Are Political Campaigns Getting More and More Ridiculous?


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Sen. Sherrod Brown, D-Ohio, (left) was criticized for his use of a misleading ad against his political opponent Republican U.S. Rep. Jim Renacci (right).

By Sierra Seuberling, Staff Writer

Yes, midterm elections are far gone, but that just means that the presidential elections are right around the corner.

The thing is this: have political campaigns gone too far?

Campaigns have been using and refining targeting, looking at past voting histories, religious affiliation, demographics, magazine subscriptions, and buying habits to decide when and where to hold events.

Politicians can use the data they find to manipulate their campaigns to convince more of the population to vote for them.

Even if the way they manipulate words actually changes the way their viewpoint comes across. It’s not uncommon for politicians to tell white lies to achieve what they want, which in turn is to get voted into office. Manipulation at this point is the key to winning the election.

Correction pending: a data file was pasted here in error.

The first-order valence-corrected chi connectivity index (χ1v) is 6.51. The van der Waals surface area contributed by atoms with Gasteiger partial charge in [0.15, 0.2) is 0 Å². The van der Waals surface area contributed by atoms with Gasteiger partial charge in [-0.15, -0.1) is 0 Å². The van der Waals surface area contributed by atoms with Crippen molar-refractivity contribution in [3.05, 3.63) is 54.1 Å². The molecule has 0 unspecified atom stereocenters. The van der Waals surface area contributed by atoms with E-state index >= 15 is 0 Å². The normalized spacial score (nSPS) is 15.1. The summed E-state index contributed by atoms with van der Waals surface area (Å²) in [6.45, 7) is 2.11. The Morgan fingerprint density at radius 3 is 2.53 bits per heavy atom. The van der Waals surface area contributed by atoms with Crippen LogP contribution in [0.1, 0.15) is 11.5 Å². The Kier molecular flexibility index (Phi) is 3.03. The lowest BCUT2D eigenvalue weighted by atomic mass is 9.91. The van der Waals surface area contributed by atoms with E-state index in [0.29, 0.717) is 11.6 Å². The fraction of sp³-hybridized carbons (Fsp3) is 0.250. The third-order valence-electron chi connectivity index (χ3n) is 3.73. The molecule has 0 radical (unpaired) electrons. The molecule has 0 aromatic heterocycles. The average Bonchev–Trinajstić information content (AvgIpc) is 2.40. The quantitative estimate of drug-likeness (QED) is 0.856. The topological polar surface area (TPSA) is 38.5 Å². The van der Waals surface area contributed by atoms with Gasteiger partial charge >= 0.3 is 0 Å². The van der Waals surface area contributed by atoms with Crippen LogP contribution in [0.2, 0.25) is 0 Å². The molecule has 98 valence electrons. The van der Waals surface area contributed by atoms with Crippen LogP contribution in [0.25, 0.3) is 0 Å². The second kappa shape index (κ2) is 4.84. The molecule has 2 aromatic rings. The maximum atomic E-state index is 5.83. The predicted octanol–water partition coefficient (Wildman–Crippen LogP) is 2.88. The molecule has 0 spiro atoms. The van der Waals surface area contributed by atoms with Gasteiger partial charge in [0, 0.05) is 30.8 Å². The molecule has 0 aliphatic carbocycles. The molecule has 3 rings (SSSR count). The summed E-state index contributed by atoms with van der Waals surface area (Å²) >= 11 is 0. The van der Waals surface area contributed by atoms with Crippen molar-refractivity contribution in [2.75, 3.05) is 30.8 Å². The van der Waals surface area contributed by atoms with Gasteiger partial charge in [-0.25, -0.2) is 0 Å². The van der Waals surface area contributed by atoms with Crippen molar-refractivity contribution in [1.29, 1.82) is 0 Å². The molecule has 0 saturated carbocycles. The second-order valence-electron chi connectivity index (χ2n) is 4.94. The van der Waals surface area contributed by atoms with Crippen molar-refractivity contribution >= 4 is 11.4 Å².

In one of his first ads of the general election, Sen. Sherrod Brown, D-Ohio, attacked his opponent, Rep. Jim Renacci, for being a lobbyist.

Brown went too far by saying Renacci lobbied “even while in Congress.” Renacci was a registered lobbyist before his election to the House in 2010, and his name remained on the registration rolls several months into his first term. But there is no evidence that he actually lobbied anyone during that time.

Cheap shot overstatements like these fuel cynicism about public service.

And don’t get me started on Don Blankenship.

The rookie politician of age 68 started his campaigns with a blank expression looking at the camera, suiting his name perfectly, then went on a ramble which addressed different issues.

How bad was he? The president himself urged people NOT to vote for him, and personally I agreed.

For starters, he spent time in prison because of his involvement in a he involved in a mine explosion. He also stated many racially insensitive comments during his political campaign.

The ad in question also composed of awful zooms and distasteful music and concluded with him holding two children saying he will win the senate, “for the sake of the kids.”

I’m telling you now that this is only getting worse.

Most people in this school will be able to vote during the next presidential election. I will probably look at these ads for a source of entertainment, but unfortunately some people do tend to consider these ads as fact.

Just make sure you don’t believe everything that politicians say during their campaigns and do some research of your own.